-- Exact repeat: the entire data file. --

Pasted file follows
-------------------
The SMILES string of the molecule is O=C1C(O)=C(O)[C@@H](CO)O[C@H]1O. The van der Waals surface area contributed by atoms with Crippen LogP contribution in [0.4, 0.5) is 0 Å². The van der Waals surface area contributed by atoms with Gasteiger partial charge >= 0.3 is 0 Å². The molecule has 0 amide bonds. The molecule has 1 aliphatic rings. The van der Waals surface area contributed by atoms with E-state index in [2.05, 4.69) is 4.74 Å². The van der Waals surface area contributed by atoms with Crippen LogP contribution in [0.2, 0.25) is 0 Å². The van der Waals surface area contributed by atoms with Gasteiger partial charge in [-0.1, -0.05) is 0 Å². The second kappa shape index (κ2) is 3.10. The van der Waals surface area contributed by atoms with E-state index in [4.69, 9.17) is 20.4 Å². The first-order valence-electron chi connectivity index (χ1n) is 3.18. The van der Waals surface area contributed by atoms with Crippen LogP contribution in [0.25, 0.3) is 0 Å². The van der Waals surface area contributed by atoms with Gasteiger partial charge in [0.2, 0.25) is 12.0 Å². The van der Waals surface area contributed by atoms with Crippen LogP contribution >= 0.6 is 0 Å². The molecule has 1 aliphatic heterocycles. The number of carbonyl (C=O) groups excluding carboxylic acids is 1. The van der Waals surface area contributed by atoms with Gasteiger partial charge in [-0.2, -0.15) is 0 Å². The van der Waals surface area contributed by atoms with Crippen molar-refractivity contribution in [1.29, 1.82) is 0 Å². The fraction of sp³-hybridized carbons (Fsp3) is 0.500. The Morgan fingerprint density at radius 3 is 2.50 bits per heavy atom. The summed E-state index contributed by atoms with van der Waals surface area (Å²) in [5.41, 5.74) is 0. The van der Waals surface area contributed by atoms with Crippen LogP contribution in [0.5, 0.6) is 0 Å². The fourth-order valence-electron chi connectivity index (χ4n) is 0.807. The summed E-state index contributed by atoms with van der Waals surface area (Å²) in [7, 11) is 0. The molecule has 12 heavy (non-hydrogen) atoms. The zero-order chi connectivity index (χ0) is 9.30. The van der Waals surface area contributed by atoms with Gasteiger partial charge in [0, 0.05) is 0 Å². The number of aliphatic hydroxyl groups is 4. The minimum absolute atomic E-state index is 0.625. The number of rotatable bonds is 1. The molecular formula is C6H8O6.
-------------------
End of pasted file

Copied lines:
The SMILES string of the molecule is O=C1C(O)=C(O)[C@@H](CO)O[C@H]1O. The van der Waals surface area contributed by atoms with Crippen LogP contribution in [0.4, 0.5) is 0 Å². The van der Waals surface area contributed by atoms with Gasteiger partial charge >= 0.3 is 0 Å². The molecule has 0 amide bonds. The molecule has 1 aliphatic rings. The van der Waals surface area contributed by atoms with E-state index in [2.05, 4.69) is 4.74 Å². The van der Waals surface area contributed by atoms with Crippen LogP contribution in [0.2, 0.25) is 0 Å². The van der Waals surface area contributed by atoms with Gasteiger partial charge in [-0.1, -0.05) is 0 Å². The second kappa shape index (κ2) is 3.10. The van der Waals surface area contributed by atoms with E-state index in [4.69, 9.17) is 20.4 Å². The first-order valence-electron chi connectivity index (χ1n) is 3.18. The van der Waals surface area contributed by atoms with Crippen LogP contribution in [0.25, 0.3) is 0 Å². The van der Waals surface area contributed by atoms with Gasteiger partial charge in [0.2, 0.25) is 12.0 Å². The van der Waals surface area contributed by atoms with Crippen LogP contribution >= 0.6 is 0 Å². The molecule has 1 aliphatic heterocycles. The number of carbonyl (C=O) groups excluding carboxylic acids is 1. The van der Waals surface area contributed by atoms with Gasteiger partial charge in [-0.2, -0.15) is 0 Å². The van der Waals surface area contributed by atoms with Crippen molar-refractivity contribution in [1.29, 1.82) is 0 Å². The fraction of sp³-hybridized carbons (Fsp3) is 0.500. The Morgan fingerprint density at radius 3 is 2.50 bits per heavy atom. The summed E-state index contributed by atoms with van der Waals surface area (Å²) in [5.41, 5.74) is 0. The van der Waals surface area contributed by atoms with Crippen LogP contribution in [0.5, 0.6) is 0 Å². The fourth-order valence-electron chi connectivity index (χ4n) is 0.807. The summed E-state index contributed by atoms with van der Waals surface area (Å²) in [7, 11) is 0. The molecule has 12 heavy (non-hydrogen) atoms. The zero-order chi connectivity index (χ0) is 9.30. The van der Waals surface area contributed by atoms with Gasteiger partial charge in [0, 0.05) is 0 Å². The number of aliphatic hydroxyl groups is 4. The minimum absolute atomic E-state index is 0.625. The number of rotatable bonds is 1. The molecular formula is C6H8O6.